In honor of the recent visit of King Juan Carlos of Spain to Harvard's commencement, the Fogg Art Museum has mounted an exhibition of ''Spanish Masters of Modern Art.'' Drawn from the museum's rich collection of Spanish art, it includes works by such pivotal figures of the modern period as Picasso, Juan Gris, and Miro.
The show provides an occasion to become reacquainted with these artists, as well as to explore the Spanish character. It's a sensibility that ranges in hot and cool extremes, most of which are encapsulated in the brilliant twists and turns of Picasso's still surprising development. In fact, the exhibit is valuable simply for the opportunity to trace the diversity of this master, beginning with the melancholy realism of the blue period through full-fledged Cubism and, later, Surrealism. Classic examples from the blue period include a delicate yet monumental ''Mother and Child'' of 1901. Despite their extensive exposure, such Cubist works as ''Man With a Pipe'' of 1911, or the ''Still Life'' of 1912, remain intriguing puzzles of spatial manipulation. Picasso's extraordinary fluid line and unfailing sense of composition are constant throughout, in such contrasting periods as the elegant artist-and-model etchings of the early '30s and the surreal, Angst-ridden lithograph ''Le Homard'' of 1949 .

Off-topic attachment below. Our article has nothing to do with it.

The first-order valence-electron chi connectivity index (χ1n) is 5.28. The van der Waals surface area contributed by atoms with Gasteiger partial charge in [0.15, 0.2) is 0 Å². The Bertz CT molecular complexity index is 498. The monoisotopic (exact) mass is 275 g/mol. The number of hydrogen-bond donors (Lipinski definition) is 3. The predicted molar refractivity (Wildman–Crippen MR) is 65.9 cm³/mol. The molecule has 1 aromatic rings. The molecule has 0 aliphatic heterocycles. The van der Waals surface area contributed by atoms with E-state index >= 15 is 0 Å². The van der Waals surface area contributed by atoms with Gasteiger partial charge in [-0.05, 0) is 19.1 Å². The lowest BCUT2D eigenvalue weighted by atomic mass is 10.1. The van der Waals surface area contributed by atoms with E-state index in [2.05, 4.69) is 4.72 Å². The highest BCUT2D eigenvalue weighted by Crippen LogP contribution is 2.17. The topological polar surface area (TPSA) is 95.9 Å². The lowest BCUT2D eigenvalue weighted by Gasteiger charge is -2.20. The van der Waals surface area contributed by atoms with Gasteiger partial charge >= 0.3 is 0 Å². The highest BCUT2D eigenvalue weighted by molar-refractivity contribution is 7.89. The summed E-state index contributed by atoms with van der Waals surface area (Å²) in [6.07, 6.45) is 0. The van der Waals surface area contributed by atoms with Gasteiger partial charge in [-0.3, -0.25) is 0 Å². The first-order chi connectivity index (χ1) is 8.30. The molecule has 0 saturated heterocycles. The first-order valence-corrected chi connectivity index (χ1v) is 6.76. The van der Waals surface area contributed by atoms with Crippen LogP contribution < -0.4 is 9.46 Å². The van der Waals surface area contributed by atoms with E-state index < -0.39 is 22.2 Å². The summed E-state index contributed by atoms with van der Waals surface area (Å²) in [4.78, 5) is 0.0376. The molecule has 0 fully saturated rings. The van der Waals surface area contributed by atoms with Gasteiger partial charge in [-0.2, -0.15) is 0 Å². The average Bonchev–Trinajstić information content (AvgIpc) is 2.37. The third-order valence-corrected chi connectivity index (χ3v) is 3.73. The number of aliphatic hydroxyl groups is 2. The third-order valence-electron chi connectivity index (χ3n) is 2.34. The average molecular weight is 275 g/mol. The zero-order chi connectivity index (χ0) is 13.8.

In addition, there are fine examples of Gris's pristine Cubism, and for those who like that sort of thing, a typical Dali, complete with metamorphic forms and quasi-pornographic women. There's also a roomful of Miros, whose surreal amoebalike forms have always seemed overrated to this viewer. More interesting are the postwar artists, especially Antonio Saura, whose ''Katy'' of 1959, a fervid abstract portrait of a woman, recalls the Abstract Expressionism of de Kooning and Kline, yet is startlingly contemporary in its stark emotionality and crude execution. One is struck by the authenticity of Saura's spirit and the undeniable keenness of his passion.